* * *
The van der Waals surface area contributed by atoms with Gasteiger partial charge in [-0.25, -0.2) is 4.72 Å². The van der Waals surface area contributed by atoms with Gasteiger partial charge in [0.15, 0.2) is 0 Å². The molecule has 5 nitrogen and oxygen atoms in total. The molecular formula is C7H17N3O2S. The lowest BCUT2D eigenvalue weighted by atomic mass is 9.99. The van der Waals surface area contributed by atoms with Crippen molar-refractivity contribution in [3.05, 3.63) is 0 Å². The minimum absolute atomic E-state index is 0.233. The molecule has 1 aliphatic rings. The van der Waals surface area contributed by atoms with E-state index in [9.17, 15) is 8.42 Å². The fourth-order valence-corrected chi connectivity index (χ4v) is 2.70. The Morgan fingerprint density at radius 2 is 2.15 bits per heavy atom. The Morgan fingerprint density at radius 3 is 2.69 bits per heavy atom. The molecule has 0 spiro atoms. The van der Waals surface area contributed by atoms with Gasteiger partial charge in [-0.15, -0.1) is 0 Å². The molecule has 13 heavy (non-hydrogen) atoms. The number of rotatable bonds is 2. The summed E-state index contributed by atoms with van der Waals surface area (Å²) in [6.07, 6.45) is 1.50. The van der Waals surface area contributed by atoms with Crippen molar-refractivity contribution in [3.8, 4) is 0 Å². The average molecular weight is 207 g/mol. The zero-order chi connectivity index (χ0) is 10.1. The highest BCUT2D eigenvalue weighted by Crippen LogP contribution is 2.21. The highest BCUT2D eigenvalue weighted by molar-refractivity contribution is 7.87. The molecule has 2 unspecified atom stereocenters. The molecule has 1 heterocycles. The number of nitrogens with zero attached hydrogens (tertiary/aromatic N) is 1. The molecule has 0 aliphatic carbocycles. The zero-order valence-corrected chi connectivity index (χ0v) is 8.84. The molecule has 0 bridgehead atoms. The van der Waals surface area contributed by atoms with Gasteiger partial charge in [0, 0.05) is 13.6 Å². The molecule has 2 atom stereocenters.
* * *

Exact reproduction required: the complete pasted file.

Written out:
The van der Waals surface area contributed by atoms with Gasteiger partial charge in [-0.25, -0.2) is 4.72 Å². The van der Waals surface area contributed by atoms with Gasteiger partial charge in [0.15, 0.2) is 0 Å². The molecule has 5 nitrogen and oxygen atoms in total. The molecular formula is C7H17N3O2S. The lowest BCUT2D eigenvalue weighted by atomic mass is 9.99. The van der Waals surface area contributed by atoms with Crippen molar-refractivity contribution in [3.05, 3.63) is 0 Å². The minimum absolute atomic E-state index is 0.233. The molecule has 1 aliphatic rings. The van der Waals surface area contributed by atoms with E-state index in [9.17, 15) is 8.42 Å². The fourth-order valence-corrected chi connectivity index (χ4v) is 2.70. The Morgan fingerprint density at radius 2 is 2.15 bits per heavy atom. The Morgan fingerprint density at radius 3 is 2.69 bits per heavy atom. The molecule has 0 spiro atoms. The van der Waals surface area contributed by atoms with Gasteiger partial charge in [-0.15, -0.1) is 0 Å². The molecule has 13 heavy (non-hydrogen) atoms. The number of rotatable bonds is 2. The summed E-state index contributed by atoms with van der Waals surface area (Å²) in [6.07, 6.45) is 1.50. The van der Waals surface area contributed by atoms with Crippen molar-refractivity contribution in [3.8, 4) is 0 Å². The average molecular weight is 207 g/mol. The zero-order chi connectivity index (χ0) is 10.1. The highest BCUT2D eigenvalue weighted by Crippen LogP contribution is 2.21. The highest BCUT2D eigenvalue weighted by molar-refractivity contribution is 7.87. The molecule has 2 unspecified atom stereocenters. The molecule has 1 heterocycles. The number of nitrogens with zero attached hydrogens (tertiary/aromatic N) is 1. The molecule has 0 aliphatic carbocycles. The zero-order valence-corrected chi connectivity index (χ0v) is 8.84. The molecule has 0 bridgehead atoms. The van der Waals surface area contributed by atoms with Gasteiger partial charge in [0, 0.05) is 13.6 Å². The molecule has 2 atom stereocenters.